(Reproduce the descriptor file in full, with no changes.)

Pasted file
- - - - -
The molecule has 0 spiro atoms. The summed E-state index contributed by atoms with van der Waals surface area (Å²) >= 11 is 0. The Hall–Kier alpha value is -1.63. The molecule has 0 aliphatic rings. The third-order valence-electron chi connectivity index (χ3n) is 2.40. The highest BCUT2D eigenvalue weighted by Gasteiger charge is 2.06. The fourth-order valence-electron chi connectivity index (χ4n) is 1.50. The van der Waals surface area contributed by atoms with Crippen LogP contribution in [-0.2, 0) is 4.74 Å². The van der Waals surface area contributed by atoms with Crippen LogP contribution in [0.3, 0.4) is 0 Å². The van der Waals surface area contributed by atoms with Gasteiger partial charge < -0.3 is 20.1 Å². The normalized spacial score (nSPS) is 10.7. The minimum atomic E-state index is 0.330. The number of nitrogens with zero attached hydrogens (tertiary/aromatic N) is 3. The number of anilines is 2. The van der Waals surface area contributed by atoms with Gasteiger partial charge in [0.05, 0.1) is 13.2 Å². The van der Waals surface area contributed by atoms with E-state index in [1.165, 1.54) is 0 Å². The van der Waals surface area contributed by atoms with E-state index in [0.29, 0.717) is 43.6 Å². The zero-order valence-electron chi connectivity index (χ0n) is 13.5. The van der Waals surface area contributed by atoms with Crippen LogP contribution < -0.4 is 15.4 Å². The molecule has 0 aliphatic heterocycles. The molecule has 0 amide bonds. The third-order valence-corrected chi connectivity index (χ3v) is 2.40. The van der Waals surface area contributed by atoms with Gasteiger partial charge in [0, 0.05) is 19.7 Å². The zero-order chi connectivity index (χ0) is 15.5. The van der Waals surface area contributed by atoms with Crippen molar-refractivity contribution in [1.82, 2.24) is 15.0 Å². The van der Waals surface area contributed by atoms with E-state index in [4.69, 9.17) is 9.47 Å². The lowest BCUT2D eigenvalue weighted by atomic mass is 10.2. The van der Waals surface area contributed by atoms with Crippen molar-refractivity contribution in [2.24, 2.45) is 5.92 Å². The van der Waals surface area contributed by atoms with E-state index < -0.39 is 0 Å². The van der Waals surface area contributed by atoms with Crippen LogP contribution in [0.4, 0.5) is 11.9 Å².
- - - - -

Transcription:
The molecule has 0 spiro atoms. The summed E-state index contributed by atoms with van der Waals surface area (Å²) >= 11 is 0. The Hall–Kier alpha value is -1.63. The molecule has 0 aliphatic rings. The third-order valence-electron chi connectivity index (χ3n) is 2.40. The highest BCUT2D eigenvalue weighted by Gasteiger charge is 2.06. The fourth-order valence-electron chi connectivity index (χ4n) is 1.50. The van der Waals surface area contributed by atoms with Crippen LogP contribution in [-0.2, 0) is 4.74 Å². The van der Waals surface area contributed by atoms with Crippen LogP contribution in [0.3, 0.4) is 0 Å². The van der Waals surface area contributed by atoms with Gasteiger partial charge < -0.3 is 20.1 Å². The normalized spacial score (nSPS) is 10.7. The minimum atomic E-state index is 0.330. The number of nitrogens with zero attached hydrogens (tertiary/aromatic N) is 3. The number of anilines is 2. The van der Waals surface area contributed by atoms with Gasteiger partial charge in [0.05, 0.1) is 13.2 Å². The van der Waals surface area contributed by atoms with E-state index in [1.165, 1.54) is 0 Å². The van der Waals surface area contributed by atoms with E-state index in [0.29, 0.717) is 43.6 Å². The zero-order valence-electron chi connectivity index (χ0n) is 13.5. The van der Waals surface area contributed by atoms with Crippen LogP contribution < -0.4 is 15.4 Å². The molecule has 0 aliphatic heterocycles. The molecule has 0 amide bonds. The third-order valence-corrected chi connectivity index (χ3v) is 2.40. The van der Waals surface area contributed by atoms with Gasteiger partial charge in [0, 0.05) is 19.7 Å². The zero-order chi connectivity index (χ0) is 15.5. The van der Waals surface area contributed by atoms with Crippen molar-refractivity contribution in [1.82, 2.24) is 15.0 Å². The van der Waals surface area contributed by atoms with E-state index in [4.69, 9.17) is 9.47 Å². The lowest BCUT2D eigenvalue weighted by atomic mass is 10.2. The van der Waals surface area contributed by atoms with Crippen molar-refractivity contribution in [2.24, 2.45) is 5.92 Å². The van der Waals surface area contributed by atoms with E-state index < -0.39 is 0 Å². The van der Waals surface area contributed by atoms with Crippen LogP contribution in [0.4, 0.5) is 11.9 Å².